- James Mangold
- Run Time
- 2 hours and 32 minutes
VP Content Ratings
- Sex & Nudity
- Star Rating
Do you not know that in a race the runners all compete, but only one receives the prize? Run in such a way that you may win it.
This is an exciting film about cars and race driving that, like any good sports film, is more about the people than the cars they build, test, and drive. It is also about adult friendship; rebellion against overbearing authority; blue collar opposed to “the suits;” proletariat against the patrician; and a father-son relationship. In short, a film that should please those who love action and thrills and those who appreciate more contemplative character studies.
Directed James Mangold and scriptwriters Jez Butterworth, John-Henry Butterworth and Jason Keller have no doubt boiled down the facts in this true story of the campaign of the Ford Motor Company to challenge the long-time domination of Ferrari cars at the prestigious The 24 Hours of Le Mans, so named because the race takes place over a 24-hour period. Speed is but a part of this race—the winning car is the one that covers the most miles in the period without breaking down.
The story begins with Henry Ford II (Tracy Letts) wanting to pull his lackluster company out of its slump by taking the advice of his executive Lee Iacocca (Jon Bernthal) to purchase the near-bankrupt Italian automaker Ferrari and thus add glamour to the American outfit. The haughty Enzo Ferrari (Remo Girone) plays along, seeming to accept the offer, but then at the last minute accepting an offer from Fiat instead. Even worse, he upsets Henry by calling him a fat pig. The upset Henry Ford decides to get even by building a car that will take away Ferrari’s championship crown.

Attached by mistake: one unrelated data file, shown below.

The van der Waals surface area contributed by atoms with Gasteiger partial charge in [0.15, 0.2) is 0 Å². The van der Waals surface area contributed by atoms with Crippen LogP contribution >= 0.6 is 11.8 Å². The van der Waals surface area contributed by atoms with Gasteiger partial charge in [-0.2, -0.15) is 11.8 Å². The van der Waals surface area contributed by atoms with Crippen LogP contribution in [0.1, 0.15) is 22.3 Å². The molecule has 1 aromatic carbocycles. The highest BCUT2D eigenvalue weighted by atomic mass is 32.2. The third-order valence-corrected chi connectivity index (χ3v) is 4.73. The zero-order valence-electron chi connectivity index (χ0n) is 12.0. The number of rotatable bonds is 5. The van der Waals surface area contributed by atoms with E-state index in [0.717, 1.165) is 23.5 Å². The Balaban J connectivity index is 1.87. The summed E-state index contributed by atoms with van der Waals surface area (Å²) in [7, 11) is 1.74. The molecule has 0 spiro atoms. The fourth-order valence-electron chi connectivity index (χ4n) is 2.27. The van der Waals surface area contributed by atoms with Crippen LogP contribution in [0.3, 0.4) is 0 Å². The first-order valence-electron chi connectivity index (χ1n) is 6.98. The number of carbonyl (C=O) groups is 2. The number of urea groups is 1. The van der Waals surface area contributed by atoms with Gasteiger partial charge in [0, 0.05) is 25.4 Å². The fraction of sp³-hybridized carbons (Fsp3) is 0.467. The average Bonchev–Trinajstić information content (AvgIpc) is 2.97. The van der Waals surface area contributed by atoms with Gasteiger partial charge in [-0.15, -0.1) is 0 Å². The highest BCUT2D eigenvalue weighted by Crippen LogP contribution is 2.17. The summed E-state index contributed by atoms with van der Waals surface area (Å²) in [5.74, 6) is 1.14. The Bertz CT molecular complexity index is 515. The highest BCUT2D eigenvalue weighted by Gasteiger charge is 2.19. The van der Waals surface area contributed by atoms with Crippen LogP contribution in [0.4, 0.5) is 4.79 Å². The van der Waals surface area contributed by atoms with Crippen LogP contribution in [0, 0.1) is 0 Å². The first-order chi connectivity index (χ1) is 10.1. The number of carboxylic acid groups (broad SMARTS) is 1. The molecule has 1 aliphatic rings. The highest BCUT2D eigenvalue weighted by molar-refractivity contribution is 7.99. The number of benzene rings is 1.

The key persons in developing a new care are auto designer Carroll Shelby (Damon), who seeks out his friend Ken Miles, a British race car driver now living in LA with his wife Mollie (Caitriona Balfe) and son Peter (Noah Jupe). Miles is a superb auto mechanic with his own business, but not as successful as he ought to be due to his mercurial temper that alienates customers. Because the IRA has shut Miles down over a tax dispute, he agrees to Shelby’s lucrative offer to work on the design and testing and to be the driver. Wife Mollie is upset with her husband at first because he does not bring her in on his plans at first, but is soon a fervent supporter, and of course son Peter is excited to get to see the testing and racing.
There is a villain at the Ford Motor Company in right hand man Leo Beebe (Josh Lucas) who worries that Miles, with his grease pit manners does not project a suitable image for the company, so Miles involvement becomes an on and off again prospect, which at one point threatens to wreck their friendship. The suits also impinge at times on Shelby’s work. How all this develops makes for such an interesting viewing experience that the two and a half hours quickly flies by. The conclusion is different from the usual sports adventure tale, one that is as bittersweet as it is surprising.
No questions for this review.